With just under 1.8 million residents, Idaho is the country’s 12th least populous state but, stretching over 82 thousand square miles of mountainous land, it is also the 14th largest. Idaho is known for its rugged, beautiful terrain. It’s nickname, The Gem State, speaks to the fact that almost every known type of gem has been found in Idaho.

Over the past century, Idaho’s climate has warmed resulting in challenges. Snowpack melts earlier in the season, creating smaller streams during the summer. The water is warmer, as well, which threatens the fish who inhabit them. The meltwater is currently used for personal, commercial, and agricultural purposes, as well as for hydropower electricity generation. Its reduction is therefore extremely alarming.

An increase in frequency and severity of both droughts and wildfires coincides with a warming climate. Idaho is projected to see a 110% increase in drought threat by 2050. The state is the biggest producer of both trout and potatoes (2/3 of the potatoes in the US come from Idaho), and climate change leaves these industries extremely vulnerable.

While Idaho’s gems are plentiful, its fossil fuel resources are not. Thanks in part to this discrepancy, Idaho has harnessed its abundant renewable energy potential. In 2018, 81% of Idaho’s generated electricity came from renewable resources, the second highest proportion in the country after Vermont. Hydropower alone contributed 60% of the state’s electricity generation. Despite Idaho’s frigid winters, the state is in the lowest third of natural gas consumption per capita. The state has no coal production, though small amounts of coal are shipped in from other states and consumed by residents.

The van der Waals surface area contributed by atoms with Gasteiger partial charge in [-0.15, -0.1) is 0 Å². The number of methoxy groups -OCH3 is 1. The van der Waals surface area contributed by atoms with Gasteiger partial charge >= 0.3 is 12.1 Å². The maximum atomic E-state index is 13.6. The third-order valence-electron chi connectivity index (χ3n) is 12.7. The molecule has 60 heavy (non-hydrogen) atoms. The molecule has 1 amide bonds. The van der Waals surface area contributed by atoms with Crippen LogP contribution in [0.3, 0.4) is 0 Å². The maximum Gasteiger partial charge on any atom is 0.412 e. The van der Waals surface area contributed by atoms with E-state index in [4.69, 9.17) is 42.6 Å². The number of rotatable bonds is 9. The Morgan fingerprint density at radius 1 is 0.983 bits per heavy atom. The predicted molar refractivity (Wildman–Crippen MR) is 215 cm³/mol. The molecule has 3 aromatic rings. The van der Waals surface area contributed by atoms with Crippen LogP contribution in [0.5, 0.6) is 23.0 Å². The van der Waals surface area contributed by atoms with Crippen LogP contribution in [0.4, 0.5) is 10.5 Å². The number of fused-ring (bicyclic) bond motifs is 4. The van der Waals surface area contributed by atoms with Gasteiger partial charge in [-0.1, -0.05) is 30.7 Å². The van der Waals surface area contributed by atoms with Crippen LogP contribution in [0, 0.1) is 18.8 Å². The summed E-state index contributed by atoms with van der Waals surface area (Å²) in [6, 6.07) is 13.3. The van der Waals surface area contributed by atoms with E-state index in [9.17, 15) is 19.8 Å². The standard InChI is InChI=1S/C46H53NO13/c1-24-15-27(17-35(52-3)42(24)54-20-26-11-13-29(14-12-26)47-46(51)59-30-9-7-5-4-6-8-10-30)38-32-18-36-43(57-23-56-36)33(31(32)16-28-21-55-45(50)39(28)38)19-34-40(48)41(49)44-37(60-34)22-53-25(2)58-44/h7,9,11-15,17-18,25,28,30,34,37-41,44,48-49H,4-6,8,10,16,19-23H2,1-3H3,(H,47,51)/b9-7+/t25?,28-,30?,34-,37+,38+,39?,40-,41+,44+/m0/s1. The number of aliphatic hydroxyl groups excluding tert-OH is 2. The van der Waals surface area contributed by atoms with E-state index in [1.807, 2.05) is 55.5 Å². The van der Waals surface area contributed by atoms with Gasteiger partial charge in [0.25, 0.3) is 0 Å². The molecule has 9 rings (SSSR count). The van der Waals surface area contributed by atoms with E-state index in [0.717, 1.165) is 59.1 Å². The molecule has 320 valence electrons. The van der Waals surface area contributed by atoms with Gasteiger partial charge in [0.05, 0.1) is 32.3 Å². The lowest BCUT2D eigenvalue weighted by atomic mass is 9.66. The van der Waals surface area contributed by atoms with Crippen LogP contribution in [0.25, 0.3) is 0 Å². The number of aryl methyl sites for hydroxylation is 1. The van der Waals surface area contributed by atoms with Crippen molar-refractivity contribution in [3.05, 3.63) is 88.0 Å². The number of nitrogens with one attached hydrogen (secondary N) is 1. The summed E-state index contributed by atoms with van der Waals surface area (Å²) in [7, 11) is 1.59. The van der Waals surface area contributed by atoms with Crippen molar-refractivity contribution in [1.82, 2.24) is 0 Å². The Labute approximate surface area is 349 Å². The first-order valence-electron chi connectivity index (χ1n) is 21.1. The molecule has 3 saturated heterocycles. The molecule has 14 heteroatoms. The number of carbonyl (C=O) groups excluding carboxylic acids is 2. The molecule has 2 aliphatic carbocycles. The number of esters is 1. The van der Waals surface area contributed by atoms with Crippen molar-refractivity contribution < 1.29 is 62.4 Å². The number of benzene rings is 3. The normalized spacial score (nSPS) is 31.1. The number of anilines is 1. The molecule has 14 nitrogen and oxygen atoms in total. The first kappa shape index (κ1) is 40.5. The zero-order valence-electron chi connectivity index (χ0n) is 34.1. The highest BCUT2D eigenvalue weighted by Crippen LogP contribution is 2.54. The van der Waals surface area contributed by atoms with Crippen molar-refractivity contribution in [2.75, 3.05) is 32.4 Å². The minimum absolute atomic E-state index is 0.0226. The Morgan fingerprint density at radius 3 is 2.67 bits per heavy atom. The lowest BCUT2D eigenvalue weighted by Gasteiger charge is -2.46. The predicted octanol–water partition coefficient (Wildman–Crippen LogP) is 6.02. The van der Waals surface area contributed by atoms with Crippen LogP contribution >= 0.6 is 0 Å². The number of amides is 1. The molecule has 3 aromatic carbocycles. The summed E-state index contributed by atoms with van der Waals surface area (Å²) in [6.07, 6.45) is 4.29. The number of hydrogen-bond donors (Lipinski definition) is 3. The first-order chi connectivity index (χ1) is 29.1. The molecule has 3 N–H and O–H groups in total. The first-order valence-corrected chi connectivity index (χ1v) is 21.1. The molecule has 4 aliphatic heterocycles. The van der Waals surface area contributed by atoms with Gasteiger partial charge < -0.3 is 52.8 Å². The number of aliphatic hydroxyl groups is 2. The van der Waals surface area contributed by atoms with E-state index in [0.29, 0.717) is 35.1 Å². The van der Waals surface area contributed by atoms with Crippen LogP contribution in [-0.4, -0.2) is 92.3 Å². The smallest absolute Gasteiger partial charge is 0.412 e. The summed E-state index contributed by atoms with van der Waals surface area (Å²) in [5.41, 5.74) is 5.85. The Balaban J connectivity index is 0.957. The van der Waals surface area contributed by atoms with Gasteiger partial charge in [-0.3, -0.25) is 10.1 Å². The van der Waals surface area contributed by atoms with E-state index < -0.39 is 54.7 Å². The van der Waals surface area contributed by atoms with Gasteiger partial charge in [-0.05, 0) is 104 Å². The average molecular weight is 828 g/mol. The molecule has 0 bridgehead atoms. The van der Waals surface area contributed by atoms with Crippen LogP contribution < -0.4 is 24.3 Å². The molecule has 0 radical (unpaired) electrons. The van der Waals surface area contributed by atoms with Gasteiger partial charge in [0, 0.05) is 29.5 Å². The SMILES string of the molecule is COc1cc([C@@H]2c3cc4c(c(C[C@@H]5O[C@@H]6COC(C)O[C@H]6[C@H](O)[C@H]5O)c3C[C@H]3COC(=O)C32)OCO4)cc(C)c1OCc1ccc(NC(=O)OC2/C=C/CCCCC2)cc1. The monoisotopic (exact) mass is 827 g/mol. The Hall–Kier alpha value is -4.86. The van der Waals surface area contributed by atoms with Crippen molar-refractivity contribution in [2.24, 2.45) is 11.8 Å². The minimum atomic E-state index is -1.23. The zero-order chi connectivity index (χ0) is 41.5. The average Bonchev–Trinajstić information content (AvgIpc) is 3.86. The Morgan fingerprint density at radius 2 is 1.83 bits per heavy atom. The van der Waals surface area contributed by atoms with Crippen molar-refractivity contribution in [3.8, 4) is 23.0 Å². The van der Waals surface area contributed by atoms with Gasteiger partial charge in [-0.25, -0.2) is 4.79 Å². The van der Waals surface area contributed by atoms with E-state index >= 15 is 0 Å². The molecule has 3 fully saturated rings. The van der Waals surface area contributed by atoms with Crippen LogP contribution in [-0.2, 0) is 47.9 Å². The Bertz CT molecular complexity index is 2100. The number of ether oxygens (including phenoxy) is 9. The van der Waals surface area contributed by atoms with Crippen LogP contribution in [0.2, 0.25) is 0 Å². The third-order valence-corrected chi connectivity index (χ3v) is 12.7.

The debate in Idaho over whether or not climate change should be taught in schools has now become notorious. After three years of lobbying by educators and scientists a conservative legislature added climate change to the middle and high-school science curriculum in 2018. However, just a few months later, the state chose not to renew Idaho’s rules and regulations, reigniting the debate. Meanwhile, 78% of residents agree that schools should teach about global warming.

In 2016, Boise, Idaho’s largest city set a multi-faceted climate action plan in motion including 100% renewable energy targets for municipal operations by 2030 and city-wide by 2035. As a state, Idaho does not have a cohesive climate change action plan. However, in 2019, two weeks after being sworn in as the 33rd governor of Idaho, Republican Brad Little broke with national party leaders committing unequivocally to the reality of climate change.